When the proposed merger between Comcast and Time Warner Cable was announced last week, various self-styled consumer groups said it would be unthinkable to allow the top two "cable" operators to combine.

This is a case in which continued use of what might be called "legacy language" reinforces outdated legacy regulatory policies that leave too much control of our communications and media businesses in the government's hands.

Like any proposed merger of its size, the Comcast-TWC transaction deserves close scrutiny to ensure it's not anticompetitive. But, most likely, the merger just reflects the companies' effort to survive in a fast-changing communications marketplace that bears little resemblance to the one that existed at the time our nation's basic communications law was last revised in 1996.

The growing disconnect between current market realities and policies that assume service providers fit into neat regulatory classifications can be seen by considering the way we continue to describe communications market participants.

Comcast and TWC are still commonly referred to as "cable television" companies when, in fact, they are broadband providers offering high-speed Internet, video and voice telephone services, either bundled together or separately, as many consumers prefer. Indeed, for the past several years, the number of pay TV subscribers served by Comcast and TWC has declined, while they have gained Internet subscribers. Netflix now has as many pay TV subscribers as Comcast and TWC combined.

And Verizon and AT&T, which we still call "telephone" companies, are, like Comcast and TWC, broadband providers offering high-speed Internet, video, and voice services, bundled or otherwise. In 2013, these two "telephone" companies had 10 million pay TV subscribers, and the number is growing each year.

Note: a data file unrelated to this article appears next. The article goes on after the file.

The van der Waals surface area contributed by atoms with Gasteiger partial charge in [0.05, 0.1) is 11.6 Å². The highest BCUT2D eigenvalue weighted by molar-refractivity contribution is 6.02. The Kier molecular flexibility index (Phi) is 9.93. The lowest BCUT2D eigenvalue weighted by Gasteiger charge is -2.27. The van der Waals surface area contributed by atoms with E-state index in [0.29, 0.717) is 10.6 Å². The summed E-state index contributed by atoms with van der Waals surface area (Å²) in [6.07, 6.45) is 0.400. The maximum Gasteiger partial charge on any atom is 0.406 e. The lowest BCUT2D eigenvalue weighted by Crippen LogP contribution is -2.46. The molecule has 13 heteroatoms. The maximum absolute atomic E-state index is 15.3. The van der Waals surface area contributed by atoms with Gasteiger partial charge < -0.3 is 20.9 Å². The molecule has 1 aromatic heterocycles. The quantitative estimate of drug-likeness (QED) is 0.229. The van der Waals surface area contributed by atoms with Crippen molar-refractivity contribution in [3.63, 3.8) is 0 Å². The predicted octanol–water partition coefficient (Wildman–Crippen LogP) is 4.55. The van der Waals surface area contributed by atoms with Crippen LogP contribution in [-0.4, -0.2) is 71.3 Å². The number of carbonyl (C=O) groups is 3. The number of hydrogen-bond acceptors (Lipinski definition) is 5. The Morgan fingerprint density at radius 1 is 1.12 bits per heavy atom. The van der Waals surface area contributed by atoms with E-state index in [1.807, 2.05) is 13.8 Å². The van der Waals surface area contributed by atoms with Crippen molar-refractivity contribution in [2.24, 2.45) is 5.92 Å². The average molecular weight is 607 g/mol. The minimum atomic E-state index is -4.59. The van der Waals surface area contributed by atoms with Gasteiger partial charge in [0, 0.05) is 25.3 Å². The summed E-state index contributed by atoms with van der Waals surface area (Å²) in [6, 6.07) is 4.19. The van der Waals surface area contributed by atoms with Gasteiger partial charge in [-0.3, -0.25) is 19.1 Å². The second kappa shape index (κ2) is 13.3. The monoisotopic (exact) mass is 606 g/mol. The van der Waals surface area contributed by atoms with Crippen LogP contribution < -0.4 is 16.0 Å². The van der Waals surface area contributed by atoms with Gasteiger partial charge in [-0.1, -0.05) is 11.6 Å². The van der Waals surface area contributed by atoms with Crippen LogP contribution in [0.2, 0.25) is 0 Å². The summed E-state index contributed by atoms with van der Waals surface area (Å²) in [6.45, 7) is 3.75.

DISH TV, the satellite television operator, offers high-speed Internet services in addition to its pay TV services.

And the wireless device we still call our "cellphone," most likely delivers broadband services. In other words, in addition to voice service, our phone delivers high-speed data and video services. And the carrier could be AT&T, Verizon, Sprint, T-Mobile, or several others.

It is indisputable that we are watching an ever-increasing amount of "television" on our smartphones, tablets, computers, and e-readers. In mid-2013, a survey found 27 percent of adults watch videos on devices other that conventional television sets. It's not surprising that Comcast is live streaming over 200 hours of video from the Olympics to smartphone and tablet "screens" at the same time the events are broadcast on "television."

I could give more examples, but you get the picture.

What does the continuing use of this legacy lingo mean for communications policy?

It means it is easy for policy to be distorted in ways that enable government regulators to keep outdated legacy regulations in place long after they are necessary. Or, in merger reviews, it is easy to apply irrelevant market definitions that thwart transactions generating economies of scale to benefit consumers and promote increased investment. Thus, as soon as the proposed Comcast-TWC transaction was announced, consumer groups that, frankly, oppose almost all proposed mergers in the communications marketplace, claimed the government should stop the top two "cable" operators from combining.

But focusing on Comcast and Time Warner Cable as participants in some bygone "cable" market is misleading. Both companies, as should be evident from the above description, are competitors in a much broader market – the broadband marketplace. And this is a market that, due to the ongoing technological advances fueled by the digital revolution, grows steadily more competitive and dynamic. In this market, the cable and telephone companies and the satellite operators and wireless providers all compete in offering Internet, video, and voice services, delivered in various packages designed to appeal to consumer demand.

I'm not saying that the proposed Comcast-Time Warner Cable merger shouldn't be scrutinized. But, in doing so, let's jettison the legacy language, along with legacy regulatory mindsets.

Randolph J. May is president of the Free State Foundation, an independent free market-oriented think tank located in Rockville, Md. Thinking of submitting an op-ed to the Washington Examiner? Be sure to read our guidelines on submissions for editorials, available at this link.